Information on White Blood Cells - How do white blood cells fight infection?

When the body is injured or infected, white blood cells pass through the walls of the capillary-blood vessels and congregate at the site of injury or infection.
Neutrophils and monocytes are both phagocytic, which means that they engulf and eat up invading bacteria and small particles, afterwards breaking up. Pus consists of an accumulation of dead neutrophils, monocytes, bacteria, and tissue.
  • Lymphocytes, the major army group among white blood cells, are divided into several types:
  • B cells, which produce chemical sub-stances called antibodies that attack specific viruses or bacteria;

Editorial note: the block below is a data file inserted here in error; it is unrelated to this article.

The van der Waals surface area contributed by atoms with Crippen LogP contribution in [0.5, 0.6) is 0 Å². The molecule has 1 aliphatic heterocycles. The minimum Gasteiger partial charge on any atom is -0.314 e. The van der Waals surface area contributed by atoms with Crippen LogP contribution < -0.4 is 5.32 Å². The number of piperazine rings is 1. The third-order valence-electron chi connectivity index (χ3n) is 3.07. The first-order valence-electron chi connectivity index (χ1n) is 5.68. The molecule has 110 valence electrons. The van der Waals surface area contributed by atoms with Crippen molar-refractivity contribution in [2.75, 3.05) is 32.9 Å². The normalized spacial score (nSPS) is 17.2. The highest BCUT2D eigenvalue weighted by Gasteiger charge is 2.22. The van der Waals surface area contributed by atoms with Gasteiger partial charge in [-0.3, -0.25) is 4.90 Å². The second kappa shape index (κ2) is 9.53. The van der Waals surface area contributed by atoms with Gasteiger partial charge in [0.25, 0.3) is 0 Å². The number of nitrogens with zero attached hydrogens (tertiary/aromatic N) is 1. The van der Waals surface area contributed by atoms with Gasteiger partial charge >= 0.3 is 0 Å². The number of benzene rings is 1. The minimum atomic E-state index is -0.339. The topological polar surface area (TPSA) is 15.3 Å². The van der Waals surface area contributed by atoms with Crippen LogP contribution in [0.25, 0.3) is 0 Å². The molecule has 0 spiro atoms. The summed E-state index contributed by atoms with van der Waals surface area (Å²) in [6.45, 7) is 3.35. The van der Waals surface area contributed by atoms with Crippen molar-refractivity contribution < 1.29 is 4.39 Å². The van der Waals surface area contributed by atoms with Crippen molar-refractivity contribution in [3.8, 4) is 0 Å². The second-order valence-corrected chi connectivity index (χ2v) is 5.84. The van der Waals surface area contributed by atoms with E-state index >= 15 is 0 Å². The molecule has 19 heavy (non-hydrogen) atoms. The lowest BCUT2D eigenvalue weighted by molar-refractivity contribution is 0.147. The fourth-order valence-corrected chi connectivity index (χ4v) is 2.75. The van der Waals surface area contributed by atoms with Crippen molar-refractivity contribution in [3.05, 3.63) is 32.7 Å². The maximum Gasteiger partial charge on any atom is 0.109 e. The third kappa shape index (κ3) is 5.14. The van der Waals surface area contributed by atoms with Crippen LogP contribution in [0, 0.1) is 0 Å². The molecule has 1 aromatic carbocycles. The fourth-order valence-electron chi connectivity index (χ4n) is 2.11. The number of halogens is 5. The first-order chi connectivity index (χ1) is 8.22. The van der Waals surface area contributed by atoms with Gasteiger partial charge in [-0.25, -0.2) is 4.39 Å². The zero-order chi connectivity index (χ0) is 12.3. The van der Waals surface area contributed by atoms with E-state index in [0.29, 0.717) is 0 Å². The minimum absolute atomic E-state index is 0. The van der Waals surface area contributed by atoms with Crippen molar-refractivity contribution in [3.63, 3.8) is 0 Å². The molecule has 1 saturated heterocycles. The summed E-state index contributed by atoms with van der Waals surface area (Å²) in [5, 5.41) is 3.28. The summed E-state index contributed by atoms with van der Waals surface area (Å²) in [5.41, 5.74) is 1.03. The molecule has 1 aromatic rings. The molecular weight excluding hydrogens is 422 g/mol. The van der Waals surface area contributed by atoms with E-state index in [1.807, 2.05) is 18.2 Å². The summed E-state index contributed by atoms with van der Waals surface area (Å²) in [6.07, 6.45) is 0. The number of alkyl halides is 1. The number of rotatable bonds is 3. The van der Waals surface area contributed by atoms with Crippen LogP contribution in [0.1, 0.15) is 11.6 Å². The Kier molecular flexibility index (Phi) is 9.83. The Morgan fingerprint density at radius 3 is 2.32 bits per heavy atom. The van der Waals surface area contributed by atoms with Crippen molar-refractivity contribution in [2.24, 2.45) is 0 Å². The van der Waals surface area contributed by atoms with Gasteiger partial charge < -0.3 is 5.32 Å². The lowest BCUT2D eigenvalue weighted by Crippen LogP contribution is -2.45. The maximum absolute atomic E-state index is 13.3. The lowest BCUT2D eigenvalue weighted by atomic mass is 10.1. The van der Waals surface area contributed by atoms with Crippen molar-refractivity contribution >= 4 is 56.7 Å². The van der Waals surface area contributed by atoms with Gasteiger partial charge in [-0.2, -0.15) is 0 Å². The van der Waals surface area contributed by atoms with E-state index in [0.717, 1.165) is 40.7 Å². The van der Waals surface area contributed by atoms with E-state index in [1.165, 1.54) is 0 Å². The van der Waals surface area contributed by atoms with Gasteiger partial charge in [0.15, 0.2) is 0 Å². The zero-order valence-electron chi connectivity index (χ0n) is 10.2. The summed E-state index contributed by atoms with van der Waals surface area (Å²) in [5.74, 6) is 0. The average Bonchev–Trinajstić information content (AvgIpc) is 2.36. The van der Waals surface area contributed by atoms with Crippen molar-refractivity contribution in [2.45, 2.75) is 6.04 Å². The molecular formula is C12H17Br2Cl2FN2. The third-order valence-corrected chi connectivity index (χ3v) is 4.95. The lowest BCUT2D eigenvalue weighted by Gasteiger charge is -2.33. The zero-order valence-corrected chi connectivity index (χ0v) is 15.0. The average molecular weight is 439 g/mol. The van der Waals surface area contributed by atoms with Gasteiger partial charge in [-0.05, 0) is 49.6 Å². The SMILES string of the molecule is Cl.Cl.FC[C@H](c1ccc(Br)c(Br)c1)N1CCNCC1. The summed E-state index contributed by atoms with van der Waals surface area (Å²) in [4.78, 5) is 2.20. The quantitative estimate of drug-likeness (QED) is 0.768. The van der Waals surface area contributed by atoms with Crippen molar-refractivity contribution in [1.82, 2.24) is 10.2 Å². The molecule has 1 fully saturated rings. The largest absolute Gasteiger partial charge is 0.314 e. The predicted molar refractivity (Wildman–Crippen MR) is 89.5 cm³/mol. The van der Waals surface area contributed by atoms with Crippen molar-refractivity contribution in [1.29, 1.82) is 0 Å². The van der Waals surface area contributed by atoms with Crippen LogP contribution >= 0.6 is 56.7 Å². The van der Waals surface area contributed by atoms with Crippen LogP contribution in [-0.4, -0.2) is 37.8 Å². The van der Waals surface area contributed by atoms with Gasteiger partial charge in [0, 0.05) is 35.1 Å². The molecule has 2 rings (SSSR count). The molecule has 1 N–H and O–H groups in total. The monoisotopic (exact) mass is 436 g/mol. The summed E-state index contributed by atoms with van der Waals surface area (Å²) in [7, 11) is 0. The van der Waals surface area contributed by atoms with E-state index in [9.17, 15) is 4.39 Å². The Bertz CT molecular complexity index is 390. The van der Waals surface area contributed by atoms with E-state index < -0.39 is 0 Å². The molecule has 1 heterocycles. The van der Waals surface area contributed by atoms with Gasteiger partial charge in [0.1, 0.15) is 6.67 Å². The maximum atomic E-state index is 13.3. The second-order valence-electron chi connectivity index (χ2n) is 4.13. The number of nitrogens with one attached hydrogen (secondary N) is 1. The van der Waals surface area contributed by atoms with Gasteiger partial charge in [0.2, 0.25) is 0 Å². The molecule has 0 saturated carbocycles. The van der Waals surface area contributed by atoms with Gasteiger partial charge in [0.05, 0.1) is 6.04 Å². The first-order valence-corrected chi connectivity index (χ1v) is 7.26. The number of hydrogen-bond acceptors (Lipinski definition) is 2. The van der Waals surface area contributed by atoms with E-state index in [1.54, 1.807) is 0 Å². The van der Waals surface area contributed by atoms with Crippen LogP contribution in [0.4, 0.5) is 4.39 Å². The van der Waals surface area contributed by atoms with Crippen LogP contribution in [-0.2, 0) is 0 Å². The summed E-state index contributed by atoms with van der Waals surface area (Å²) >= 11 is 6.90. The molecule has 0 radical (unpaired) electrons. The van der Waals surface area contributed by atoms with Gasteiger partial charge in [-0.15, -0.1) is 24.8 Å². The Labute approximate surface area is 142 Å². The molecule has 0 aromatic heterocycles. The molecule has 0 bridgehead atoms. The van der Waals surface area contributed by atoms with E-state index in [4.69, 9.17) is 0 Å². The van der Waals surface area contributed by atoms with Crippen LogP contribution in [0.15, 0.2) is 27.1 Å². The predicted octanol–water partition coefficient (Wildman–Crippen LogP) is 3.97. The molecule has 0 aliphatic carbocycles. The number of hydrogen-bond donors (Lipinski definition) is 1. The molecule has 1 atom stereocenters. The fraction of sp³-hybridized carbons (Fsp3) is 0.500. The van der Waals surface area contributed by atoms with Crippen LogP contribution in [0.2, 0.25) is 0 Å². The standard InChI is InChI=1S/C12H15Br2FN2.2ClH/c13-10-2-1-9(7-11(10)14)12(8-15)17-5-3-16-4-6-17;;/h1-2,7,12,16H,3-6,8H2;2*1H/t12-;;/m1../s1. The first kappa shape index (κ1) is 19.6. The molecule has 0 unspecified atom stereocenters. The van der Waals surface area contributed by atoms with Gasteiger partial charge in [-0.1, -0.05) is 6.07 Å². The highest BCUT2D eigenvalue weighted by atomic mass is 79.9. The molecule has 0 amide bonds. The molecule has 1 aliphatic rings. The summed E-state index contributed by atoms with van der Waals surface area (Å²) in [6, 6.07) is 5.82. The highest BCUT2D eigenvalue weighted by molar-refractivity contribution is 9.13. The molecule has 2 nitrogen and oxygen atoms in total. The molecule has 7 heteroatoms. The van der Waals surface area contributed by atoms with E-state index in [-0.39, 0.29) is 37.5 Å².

• Helper and killer T cells, which produce other substances to fight off foreign organisms and even kill cells of the body already infected;
  • Suppressor T cells, which slow down or stop the activities of B and other T cells after the infection has been eliminated; and
  • Memory cells, which remember the invading organism for a long time to come, initiating a quicker response to subsequent infections. 


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